secretary for English-speaking Africa for Public Services International.

In the face of the challenges of lack of access to water and emerging privatisation threats, the OWORAC stands in solidarity with all impacted communities across Africa. Together with our people, we insist that the democratic and inclusive management of Africa’s water resources and systems is non-negotiable. We reject the commodification of this essential life source and speak in united voices that the right and access to water for every African is not for sale. Our governments have a crucial role to play in this regard. More than ever before, the OWORAC is determined to ensure that water remains a shared heritage, a public good, and a fundamental human right, now and for all generations to come.

Please see below for additional solidarity messages from comrades in the Our Water, Our Right Africa Coalition:

“In Africa as everywhere in the world, water is a strategic commodity. It’s therefore essential and indispensable for the survival of human beings on earth. Any government that privatizes this essential resource endangers the lives of the populations it is supposed to protect. In Cameroon, the government which for ten years experimented with the privatization of public drinking water service has just made the progressive decision to adopt the option of renationalization of the water company (CAMWATER Utilities Corporation).

The SYNATEEC trade-union which follows the water situation with great attention and which is both a member of the platform the CAMEROON WATER and OWORAC coalition, welcomes this government option but, remains aware that this decision may be negatively influenced at any time by Cameroon’s bilateral partners and others international donors. We therefore stay vigilant!”

Chief Godson Ewoukem, Executive President of SYNATEEC trade-union, Cameroon

“One voice for water access is a voice for millions of thirsty mouths without a voice.”
Geoffrey Kabutey Ocansey, Convenor, Water Citizens Network, Ghana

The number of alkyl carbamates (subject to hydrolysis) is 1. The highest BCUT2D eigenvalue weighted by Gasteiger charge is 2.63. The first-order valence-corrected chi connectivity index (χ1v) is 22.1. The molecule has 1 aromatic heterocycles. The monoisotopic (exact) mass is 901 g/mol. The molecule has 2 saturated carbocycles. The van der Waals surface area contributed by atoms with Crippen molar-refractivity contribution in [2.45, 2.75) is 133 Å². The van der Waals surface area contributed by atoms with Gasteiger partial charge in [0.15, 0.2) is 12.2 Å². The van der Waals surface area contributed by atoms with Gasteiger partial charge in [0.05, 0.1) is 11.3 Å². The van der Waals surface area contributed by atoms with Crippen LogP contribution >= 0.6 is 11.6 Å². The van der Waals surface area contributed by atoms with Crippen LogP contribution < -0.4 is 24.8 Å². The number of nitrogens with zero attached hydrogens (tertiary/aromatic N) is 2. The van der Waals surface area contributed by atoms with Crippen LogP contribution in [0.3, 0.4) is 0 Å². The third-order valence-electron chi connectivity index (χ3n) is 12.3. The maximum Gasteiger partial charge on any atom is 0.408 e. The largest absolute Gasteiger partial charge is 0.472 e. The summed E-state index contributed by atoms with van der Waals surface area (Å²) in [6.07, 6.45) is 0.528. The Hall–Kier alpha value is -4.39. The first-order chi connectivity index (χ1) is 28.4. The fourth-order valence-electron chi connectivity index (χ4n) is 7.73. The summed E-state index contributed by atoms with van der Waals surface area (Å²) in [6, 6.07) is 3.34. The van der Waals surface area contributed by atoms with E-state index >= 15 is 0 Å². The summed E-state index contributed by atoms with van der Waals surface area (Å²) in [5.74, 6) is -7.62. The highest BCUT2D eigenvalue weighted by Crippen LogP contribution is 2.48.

“The theme of this year’s Africa Water Week, ‘Holding Hands to Protect Africa’s Water From Corporate Capture,’ is a timely and urgent call to action for African governments. This is a reminder that the issue of governance and transparency is central to guaranteeing universal access to water and ensuring that the benefits of water development are shared equitably. We, at the African Center For Advocacy, urge African governments, especially Cameroon, to stand against water privatization in all its forms, strengthen water governance institutions to ensure the meaningful participation of all stakeholders in water decision-making and prioritize sustained public funding in the water sector.”

Sandra Ndang, African Center for Advocacy, Cameroon

‘‘The planet is in a state of emergency and privatizing water would result in further aggravating the crises we are facing, particularly in our continent. Water is a common good, a fundamental human right which should never be privatized for profit. We have the duty of protecting this precious resource for future generations too. During this week of action against water privatization, we unite to protect communities from the devastating impacts of water privatization. We will continue to emphasize the importance of this cause and organize actions against water privatization. The struggle against water privatization is also a fight for justice, equity and the wellbeing of all, safeguarding the lifeline that ensures our survival.’’

Anabela Lemos, Director, Justiça Ambiental, Mozambique